One or more DoubleKeyFrame object elements that define the key frames for the animation. These can be any combination of LinearDoubleKeyFrame DiscreteDoubleKeyFrame, and SplineDoubleKeyFrame object elements. Object elements defined here become members of the KeyFrames collection when scripting accesses the KeyFrames property at runtime.
A key frame animation's target values are defined by its KeyFrames property, which contains a collection of DoubleKeyFrame objects. Each DoubleKeyFrame defines a segment of the animation with its own target Value and KeyTime properties. When the animation runs, it progresses from one key value to the next at the specified key times.
There are three types of DoubleKeyFrame classes, one for each supported interpolation method: LinearDoubleKeyFrame, DiscreteDoubleKeyFrame, and SplineDoubleKeyFrame.
When you declare a DoubleAnimationUsingKeyFrames in XAML, the order of the DoubleKeyFrame object elements is not significant, because the KeyTime property controls the timing and, therefore, the order in which the key frames are executed. However, it is good markup style to keep the element order the same as the KeyTime sequence order.
The following example moves a rectangle across a screen. The example uses a DoubleAnimationUsingKeyFrames object to animate the X property of a TranslateTransform object applied to a Rectangle object. This animation, which repeats indefinitely, uses three key frames in the following manner:
During the first three seconds, a LinearDoubleKeyFrame object moves the rectangle along a path at a steady rate from its starting position to the 500 position. Linear key frames, such as LinearDoubleKeyFrame, create a smooth linear transition between values.
At the end of the fourth second, a DiscreteDoubleKeyFrame object suddenly moves the rectangle to the next position. Discrete key frames, such as DiscreteDoubleKeyFrame, create sudden jumps between values. In this example, the rectangle is at the starting position and then suddenly appears at the 500 position.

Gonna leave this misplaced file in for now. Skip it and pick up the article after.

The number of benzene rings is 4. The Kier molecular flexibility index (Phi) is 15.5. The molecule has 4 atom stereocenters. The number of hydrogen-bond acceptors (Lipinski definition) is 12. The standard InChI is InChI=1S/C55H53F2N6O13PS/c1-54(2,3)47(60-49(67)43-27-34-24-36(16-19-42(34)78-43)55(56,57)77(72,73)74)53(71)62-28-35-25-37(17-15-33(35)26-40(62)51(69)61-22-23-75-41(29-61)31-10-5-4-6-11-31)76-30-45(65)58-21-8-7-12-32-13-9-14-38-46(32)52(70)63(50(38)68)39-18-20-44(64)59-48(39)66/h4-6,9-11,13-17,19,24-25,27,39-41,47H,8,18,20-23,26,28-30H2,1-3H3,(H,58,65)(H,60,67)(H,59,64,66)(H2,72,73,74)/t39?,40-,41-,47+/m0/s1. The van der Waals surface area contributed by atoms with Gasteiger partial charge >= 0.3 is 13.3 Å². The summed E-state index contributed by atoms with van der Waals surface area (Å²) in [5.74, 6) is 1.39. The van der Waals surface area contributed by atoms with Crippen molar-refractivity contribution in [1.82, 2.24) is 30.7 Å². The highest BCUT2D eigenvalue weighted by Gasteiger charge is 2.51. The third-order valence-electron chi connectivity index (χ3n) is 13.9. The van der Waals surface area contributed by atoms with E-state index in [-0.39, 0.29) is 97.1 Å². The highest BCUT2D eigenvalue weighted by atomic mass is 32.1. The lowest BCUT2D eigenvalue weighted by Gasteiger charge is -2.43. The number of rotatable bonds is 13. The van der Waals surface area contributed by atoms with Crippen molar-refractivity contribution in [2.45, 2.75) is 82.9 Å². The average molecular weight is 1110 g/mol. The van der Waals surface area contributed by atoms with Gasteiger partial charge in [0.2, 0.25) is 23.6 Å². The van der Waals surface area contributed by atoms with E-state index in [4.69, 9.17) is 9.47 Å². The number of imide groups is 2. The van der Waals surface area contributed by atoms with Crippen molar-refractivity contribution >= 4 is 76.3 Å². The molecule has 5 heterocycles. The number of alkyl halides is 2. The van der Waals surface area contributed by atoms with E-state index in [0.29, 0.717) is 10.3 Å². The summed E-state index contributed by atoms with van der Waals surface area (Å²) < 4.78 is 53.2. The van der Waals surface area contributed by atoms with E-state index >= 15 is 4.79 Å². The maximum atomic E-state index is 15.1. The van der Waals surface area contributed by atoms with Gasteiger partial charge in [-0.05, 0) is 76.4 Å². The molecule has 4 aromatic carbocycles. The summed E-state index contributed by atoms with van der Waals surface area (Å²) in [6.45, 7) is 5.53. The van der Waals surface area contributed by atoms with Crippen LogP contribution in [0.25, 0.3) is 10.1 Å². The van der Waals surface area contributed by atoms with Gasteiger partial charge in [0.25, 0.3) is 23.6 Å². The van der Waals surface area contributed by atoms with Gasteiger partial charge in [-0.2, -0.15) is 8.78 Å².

In the final two seconds, a SplineDoubleKeyFrame object moves the rectangle back to its starting position. Spline key frames, such as SplineDoubleKeyFrame, create a variable transition between values according to the value of the KeySpline property. In this example, the rectangle begins by moving slowly and then speeds up exponentially toward the end of the time segment.
<Canvas xmlns="http://schemas.microsoft.com/winfx/2006/xaml/presentation" xmlns:x="http://schemas.microsoft.com/winfx/2006/xaml" Width="400" Height="300"> <Rectangle Fill="Blue" Width="50" Height="50"> <Rectangle.RenderTransform> <TranslateTransform x:Name="MyAnimatedTranslateTransform" X="0" Y="0" /> </Rectangle.RenderTransform> <Rectangle.Triggers> <EventTrigger RoutedEvent="Rectangle.Loaded"> <BeginStoryboard> <Storyboard> <!-- Animate the TranslateTransform X property from 0 to 350, then 50, then 200 over 10 seconds. --> <DoubleAnimationUsingKeyFrames Storyboard.TargetName="MyAnimatedTranslateTransform" Storyboard.TargetProperty="X" Duration="0:0:10"> <!-- Using a LinearDoubleKeyFrame, the rectangle moves steadily from its starting position to 500 over the first 3 seconds. --> <LinearDoubleKeyFrame Value="500" KeyTime="0:0:3" /> <!-- Using a DiscreteDoubleKeyFrame, the rectangle suddenly appears at 400 after the fourth second of the animation. --> <DiscreteDoubleKeyFrame Value="400" KeyTime="0:0:4" /> <!-- Using a SplineDoubleKeyFrame, the rectangle moves back to its starting point. The animation starts out slowly at first and then speeds up. This KeyFrame ends after the sixth second. --> <SplineDoubleKeyFrame KeySpline="0.6,0.0 0.9,0.00" Value="0" KeyTime="0:0:6" /> </DoubleAnimationUsingKeyFrames> </Storyboard> </BeginStoryboard> </EventTrigger> </Rectangle.Triggers> </Rectangle> </Canvas>